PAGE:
Opponents say a new way to suppress Hirak’s protests ahead of parliamentary elections in June.
Algeria will ban illegal protests, the country’s Interior Ministry has announced, a move that observers say is aimed at curbing protests that have been raging for years.
The announcement took place on Sunday as part of Hirak’s group demonstrations it grew in recent weeks a few months after becoming ill with coronavirus.
Thousands of protesters took to the streets in February 2019 to protest against former President Abdelaziz Bouteflika’s bid for a fifth term.
The meetings culminated a few weeks after the patient’s departure.
The Ministry of Internal Affairs has stated that all demonstrations, many of which have been transformed into major demands on systemic change, will require approval for the names of those who are planning and the time to start and end the demonstrations.
“Failure to comply will result in violations of the law and the rule of law, which challenge the legitimacy of the process, and will be necessary to address this issue,” the ministry said.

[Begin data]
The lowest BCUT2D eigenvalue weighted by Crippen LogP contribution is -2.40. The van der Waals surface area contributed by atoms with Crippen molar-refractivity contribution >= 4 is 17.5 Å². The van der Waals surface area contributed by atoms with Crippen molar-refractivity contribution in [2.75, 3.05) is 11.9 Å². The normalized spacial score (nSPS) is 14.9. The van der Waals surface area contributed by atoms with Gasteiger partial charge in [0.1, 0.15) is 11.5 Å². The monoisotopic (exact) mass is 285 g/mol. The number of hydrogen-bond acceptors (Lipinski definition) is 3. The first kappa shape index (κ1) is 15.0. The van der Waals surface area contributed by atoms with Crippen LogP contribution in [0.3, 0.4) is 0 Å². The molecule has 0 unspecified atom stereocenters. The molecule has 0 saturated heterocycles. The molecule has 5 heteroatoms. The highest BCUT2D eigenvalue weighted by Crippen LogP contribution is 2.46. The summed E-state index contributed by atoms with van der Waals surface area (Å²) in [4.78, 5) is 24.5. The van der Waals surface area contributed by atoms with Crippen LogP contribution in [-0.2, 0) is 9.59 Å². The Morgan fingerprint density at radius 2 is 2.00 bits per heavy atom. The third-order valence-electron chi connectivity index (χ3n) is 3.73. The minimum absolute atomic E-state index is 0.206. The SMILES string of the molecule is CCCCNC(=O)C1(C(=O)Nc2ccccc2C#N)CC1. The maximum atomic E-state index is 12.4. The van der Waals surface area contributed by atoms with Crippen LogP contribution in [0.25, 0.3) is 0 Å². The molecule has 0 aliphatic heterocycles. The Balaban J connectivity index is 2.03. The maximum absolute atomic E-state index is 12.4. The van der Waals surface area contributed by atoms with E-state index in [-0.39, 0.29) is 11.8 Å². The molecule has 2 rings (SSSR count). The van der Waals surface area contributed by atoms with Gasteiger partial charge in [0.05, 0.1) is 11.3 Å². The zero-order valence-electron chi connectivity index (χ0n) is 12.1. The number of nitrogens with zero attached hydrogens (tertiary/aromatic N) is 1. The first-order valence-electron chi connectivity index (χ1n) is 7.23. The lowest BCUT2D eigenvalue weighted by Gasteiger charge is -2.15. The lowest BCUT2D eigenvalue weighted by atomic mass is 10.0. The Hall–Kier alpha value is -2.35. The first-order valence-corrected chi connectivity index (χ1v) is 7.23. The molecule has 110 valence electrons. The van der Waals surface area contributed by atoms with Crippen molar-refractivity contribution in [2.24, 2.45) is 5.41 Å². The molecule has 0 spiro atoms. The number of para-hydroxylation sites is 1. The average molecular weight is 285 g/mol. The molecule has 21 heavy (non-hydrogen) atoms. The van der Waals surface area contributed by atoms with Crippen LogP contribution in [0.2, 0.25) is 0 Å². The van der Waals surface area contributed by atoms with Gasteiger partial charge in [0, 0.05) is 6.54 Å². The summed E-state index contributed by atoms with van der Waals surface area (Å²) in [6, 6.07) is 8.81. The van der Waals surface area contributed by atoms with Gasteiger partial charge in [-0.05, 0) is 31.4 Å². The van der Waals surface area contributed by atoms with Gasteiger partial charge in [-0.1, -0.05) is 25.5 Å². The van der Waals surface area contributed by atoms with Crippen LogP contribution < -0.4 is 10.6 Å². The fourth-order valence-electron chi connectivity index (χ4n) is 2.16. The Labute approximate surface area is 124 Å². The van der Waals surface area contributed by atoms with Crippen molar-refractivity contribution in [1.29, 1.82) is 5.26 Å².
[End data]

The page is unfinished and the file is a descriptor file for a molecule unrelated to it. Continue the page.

Such a ban, even if granted, would mean naming the people responsible for the group that has not led so far.
This is in line with a legal decision approved by Algerian voters in November last year, in a referendum that only participated in the 25%, which required candidates to notify them before the protests.
Some critics believe that the ban is aimed at curbing all traffic.
“They want valid reasons for any decision to ban the march,” Hirak member Ahmed Badili told Reuters.
The ban came ahead of the first parliamentary elections on June 12 when President Abdelmadjid Tebboune, who was elected in December 2019 in a vote rejected by the opposition party, vowed to be fair and transparent.
While Tebboune publicly praised the rallies as a moment of national reform and dialogue with the group, security forces have retained protesters, and have been criticized by human rights groups.